Habitat structure and the evolution of bird song: a meta-analysis of the evidence for the acoustic adaptation hypothesis

The meta-analysis supports the acoustic adaptation hypothesis, but habitat structure only weakly predicts the acoustical properties of bird songs, and other potentially relevant factors should be included in realistic models of the evolution of bird song acoustics.

Are bird species that vocalize at higher frequencies preadapted to inhabit noisy urban areas

It is found that species occurring in urban environments generally vocalize at higher dominant frequency than strictly nonurban congeneric species, without differing in body size or in the vegetation density of their natural habitats.

Ecological Sources of Selection on Avian Sounds

This study describes selection derived from habitat acoustics on the physical structure of avian sounds. Sound propagation tests were made in forest, edge, and grassland habitats in Panama to

The energetic basis of acoustic communication

  • J. GilloolyA. Ophir
  • Biology, Physics
    Proceedings of the Royal Society B: Biological Sciences
  • 2010
A theory of acoustic communication is presented that shows that much of the heterogeneity in animal vocal signals can be explained based on the energetic constraints of sound production, and quantitative predictions on key features of acoustic signals, including the frequency, power and duration of signals are yielded.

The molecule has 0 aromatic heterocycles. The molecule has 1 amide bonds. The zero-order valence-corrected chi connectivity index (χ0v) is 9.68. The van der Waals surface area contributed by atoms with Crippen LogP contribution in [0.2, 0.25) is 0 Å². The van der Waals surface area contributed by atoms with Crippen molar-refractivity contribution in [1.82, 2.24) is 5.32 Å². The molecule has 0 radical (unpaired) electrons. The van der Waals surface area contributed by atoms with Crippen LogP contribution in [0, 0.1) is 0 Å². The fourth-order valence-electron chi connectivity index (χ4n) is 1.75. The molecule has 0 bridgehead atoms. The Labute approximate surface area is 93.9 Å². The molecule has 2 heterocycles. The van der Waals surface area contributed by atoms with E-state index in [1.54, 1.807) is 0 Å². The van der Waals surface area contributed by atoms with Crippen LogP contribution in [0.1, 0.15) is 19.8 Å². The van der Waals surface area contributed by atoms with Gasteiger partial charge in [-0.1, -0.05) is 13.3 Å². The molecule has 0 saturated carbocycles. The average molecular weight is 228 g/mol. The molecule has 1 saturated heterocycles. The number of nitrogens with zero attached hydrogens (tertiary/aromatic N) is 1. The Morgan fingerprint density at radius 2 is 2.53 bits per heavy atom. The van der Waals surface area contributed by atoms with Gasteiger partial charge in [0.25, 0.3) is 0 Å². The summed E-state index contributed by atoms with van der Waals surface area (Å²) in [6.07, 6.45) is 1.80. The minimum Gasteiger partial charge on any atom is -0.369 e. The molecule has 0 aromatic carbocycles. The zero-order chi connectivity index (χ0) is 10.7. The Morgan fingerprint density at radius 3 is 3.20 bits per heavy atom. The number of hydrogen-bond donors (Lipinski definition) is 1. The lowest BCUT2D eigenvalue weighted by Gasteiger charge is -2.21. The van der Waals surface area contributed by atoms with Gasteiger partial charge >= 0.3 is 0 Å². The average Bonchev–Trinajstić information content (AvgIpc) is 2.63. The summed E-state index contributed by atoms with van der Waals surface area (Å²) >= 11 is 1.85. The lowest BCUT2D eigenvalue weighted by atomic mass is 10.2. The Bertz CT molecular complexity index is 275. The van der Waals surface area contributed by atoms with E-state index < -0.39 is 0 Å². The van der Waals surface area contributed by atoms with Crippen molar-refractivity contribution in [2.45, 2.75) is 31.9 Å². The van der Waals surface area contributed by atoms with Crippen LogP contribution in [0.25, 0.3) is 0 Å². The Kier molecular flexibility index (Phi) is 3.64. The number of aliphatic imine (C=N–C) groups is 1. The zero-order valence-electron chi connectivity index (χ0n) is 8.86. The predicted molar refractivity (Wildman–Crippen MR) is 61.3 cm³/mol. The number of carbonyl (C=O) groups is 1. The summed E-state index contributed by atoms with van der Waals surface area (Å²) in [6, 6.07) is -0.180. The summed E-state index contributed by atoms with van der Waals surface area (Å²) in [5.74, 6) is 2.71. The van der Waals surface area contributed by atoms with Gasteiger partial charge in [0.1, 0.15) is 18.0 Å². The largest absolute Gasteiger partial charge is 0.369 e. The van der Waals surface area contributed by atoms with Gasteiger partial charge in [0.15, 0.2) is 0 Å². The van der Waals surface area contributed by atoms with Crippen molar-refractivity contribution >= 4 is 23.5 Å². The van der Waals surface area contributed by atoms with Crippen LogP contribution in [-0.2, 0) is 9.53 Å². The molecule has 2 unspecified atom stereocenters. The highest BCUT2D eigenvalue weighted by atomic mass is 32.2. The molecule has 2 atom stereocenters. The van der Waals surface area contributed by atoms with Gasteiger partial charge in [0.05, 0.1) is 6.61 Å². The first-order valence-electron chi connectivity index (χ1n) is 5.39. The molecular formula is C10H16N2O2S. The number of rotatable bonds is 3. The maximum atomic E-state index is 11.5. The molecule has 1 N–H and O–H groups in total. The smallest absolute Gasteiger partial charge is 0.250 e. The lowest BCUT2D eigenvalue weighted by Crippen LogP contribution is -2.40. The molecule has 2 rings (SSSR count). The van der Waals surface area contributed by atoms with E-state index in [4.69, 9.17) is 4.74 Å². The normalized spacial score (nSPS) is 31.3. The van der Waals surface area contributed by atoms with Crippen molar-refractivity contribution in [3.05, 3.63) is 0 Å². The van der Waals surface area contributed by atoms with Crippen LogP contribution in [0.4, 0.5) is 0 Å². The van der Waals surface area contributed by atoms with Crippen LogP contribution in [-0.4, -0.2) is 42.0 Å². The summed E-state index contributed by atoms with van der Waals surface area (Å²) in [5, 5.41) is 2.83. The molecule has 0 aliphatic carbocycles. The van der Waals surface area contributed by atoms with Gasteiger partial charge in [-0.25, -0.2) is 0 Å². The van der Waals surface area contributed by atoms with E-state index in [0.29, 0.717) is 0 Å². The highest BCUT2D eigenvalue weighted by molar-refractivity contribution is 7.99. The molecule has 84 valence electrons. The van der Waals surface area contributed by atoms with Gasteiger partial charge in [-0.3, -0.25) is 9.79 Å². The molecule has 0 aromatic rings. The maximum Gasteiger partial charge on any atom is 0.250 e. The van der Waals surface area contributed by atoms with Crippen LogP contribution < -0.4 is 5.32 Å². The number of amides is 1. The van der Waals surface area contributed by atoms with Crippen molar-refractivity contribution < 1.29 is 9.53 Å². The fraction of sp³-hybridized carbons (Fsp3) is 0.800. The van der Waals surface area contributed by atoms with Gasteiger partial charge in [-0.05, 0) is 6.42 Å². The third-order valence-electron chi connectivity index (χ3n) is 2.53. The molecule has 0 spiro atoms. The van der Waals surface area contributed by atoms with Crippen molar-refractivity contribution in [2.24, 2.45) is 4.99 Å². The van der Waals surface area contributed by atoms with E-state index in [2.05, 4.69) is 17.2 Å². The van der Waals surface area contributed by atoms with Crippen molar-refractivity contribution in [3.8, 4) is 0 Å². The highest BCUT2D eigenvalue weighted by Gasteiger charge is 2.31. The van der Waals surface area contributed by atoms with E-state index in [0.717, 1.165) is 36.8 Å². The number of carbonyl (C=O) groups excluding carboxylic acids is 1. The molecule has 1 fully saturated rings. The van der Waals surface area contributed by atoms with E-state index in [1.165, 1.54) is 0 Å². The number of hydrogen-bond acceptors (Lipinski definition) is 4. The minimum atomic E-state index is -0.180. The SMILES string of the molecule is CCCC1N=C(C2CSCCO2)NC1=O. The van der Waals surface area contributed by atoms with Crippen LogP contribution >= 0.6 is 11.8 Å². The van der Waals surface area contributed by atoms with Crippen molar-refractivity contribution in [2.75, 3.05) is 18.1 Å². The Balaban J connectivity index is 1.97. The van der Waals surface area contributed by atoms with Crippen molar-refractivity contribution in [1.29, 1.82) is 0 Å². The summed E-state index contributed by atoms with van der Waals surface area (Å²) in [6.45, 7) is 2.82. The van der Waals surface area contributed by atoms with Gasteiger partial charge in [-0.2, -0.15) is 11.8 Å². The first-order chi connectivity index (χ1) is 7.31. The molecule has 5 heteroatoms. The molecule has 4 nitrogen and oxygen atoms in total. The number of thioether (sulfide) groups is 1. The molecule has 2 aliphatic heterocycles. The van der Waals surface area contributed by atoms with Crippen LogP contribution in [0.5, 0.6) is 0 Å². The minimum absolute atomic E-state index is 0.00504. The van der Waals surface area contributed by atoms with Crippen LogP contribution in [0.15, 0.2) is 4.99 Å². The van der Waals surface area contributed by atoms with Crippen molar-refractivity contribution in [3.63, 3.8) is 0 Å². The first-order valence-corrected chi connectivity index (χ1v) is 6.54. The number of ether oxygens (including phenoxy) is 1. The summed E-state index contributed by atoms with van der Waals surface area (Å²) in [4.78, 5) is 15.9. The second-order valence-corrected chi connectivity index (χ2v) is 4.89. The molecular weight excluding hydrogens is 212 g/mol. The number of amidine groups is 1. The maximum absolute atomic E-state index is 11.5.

The effect of habitat and body size on the evolution of vocal displays in Thraupidae (tanagers), the largest family of songbirds

It is found that body size affects tanager vocalizations, such that nine out of ten song characters and scores from two principal component axes were correlated with mass, and larger tanagers tended to produce slower-paced, lower-pitched vocal displays within narrower bandwidths.

The Role of Body Size, Phylogeny, and Ambient Noise in the Evolution of Bird Song

There has been an evolutionary response to selection for low-frequency songs by birds in low-forest habitats, according to the constraints of body size and evolutionary history, and the spectral distribution of ambient noise as an additional selective factor is examined.

A comparative analysis of distress call structure in Australian passerine and non-passerine species : influence of size and phylogeny

The finding that distress calls from a range of Australian species have similar physical characteristics that appear to be convergent fits well with Marler's (1955, 1957) classic analyses of mobbing and aerial alarm calls in a variety of European passerines.

Shifting song frequencies in response to anthropogenic noise: a meta-analysis on birds and anurans

The relative importance of biological and contextual factors predisposing species to shift their singing/calling frequencies in response to anthropogenic noise is investigated, revealing broader shifts in smaller bird species when compared with bigger species.

Acoustic transmission of the chick-a-dee call of the Black-capped Chickadee (Poecile atricapillus): forest structure and note function.

The results suggest that the chick-a-dee call conforms to the acoustic adaptation hypothesis, and that the forms of its note types are in line with their function.